This is the first year that I have ever had any success with growing plants from seed, but what a learning experience it has been!
One of the challenges I always face is "damping off" , or "root rot", due to over-watering. This year (aside from my first try at pepper plants) everything has gone really well, thanks to peat pellets. I tried 2 different kinds, peat and soil pellets and like the peat pellets better (I lost a whole flat of marigolds using the Jiffy pellets).
I noticed that the seedlings I transplanted first have done so much better than the seedlings I did in the following weeks. I think it's because of the potting soil. The first potting soil I used had a slow-release fertilizer incorporated in it. Then, when I ran out, I was tempted to buy a really cheap potting soil called Jolly Gardener. Well, this gardener isn't feeling too jolly!
The second potting soil was damp in the bag, and felt really heavy. I think the dampness hurt the roots, because the plants have pretty much stopped growing. I have tried a new potting soil called Fox Farm Ocean Forest (FFOF) which has been touted all over gardening forums. Still, my seedlings seem dejected. I think the longer the seedlings sit around in their peat pots, the more they lose energy to grow.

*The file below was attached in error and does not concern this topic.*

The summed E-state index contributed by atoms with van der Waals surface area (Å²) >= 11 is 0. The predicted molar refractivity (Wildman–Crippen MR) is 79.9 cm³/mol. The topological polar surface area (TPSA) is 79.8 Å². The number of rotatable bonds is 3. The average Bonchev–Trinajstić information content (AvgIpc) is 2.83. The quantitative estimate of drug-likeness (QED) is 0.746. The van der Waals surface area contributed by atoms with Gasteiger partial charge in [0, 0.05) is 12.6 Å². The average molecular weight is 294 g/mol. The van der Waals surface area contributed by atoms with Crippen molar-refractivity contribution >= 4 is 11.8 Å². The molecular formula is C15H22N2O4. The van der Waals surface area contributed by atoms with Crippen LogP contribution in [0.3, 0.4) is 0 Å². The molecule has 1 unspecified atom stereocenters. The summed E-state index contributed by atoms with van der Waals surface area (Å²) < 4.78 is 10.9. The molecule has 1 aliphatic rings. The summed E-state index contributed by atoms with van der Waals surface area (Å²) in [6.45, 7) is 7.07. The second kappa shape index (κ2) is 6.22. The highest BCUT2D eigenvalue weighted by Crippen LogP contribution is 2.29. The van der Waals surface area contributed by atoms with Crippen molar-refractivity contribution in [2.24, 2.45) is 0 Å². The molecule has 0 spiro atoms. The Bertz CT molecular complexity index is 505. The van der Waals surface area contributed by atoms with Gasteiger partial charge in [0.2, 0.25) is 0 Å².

One of the biggest questions I have had is how and when to fertilize the plants. Again, the first potting soil with the slow-release fertilizer seems to have worked best.
Last week, I started getting extremely concerned because I noticed some of the tomato leaves looking a bit shriveled, and I discovered some tiny bugs floating around. Someone at the garden center told me that I probably have fungus mites, due to dampness. Darn that Jolly Gardener! Her recommendation was to bring the plants up out of the basement to get some air and dry off. So that's what I did.
Any way, here is a photo comparing two tomato seedlings, both sown on April 6th. What a difference!
In all fairness, the plant on the left was sitting in a peat pellet for at least 2 weeks while I waited for it to develop true leaves. I'm not sure why some of the plants grew so much quicker than the others.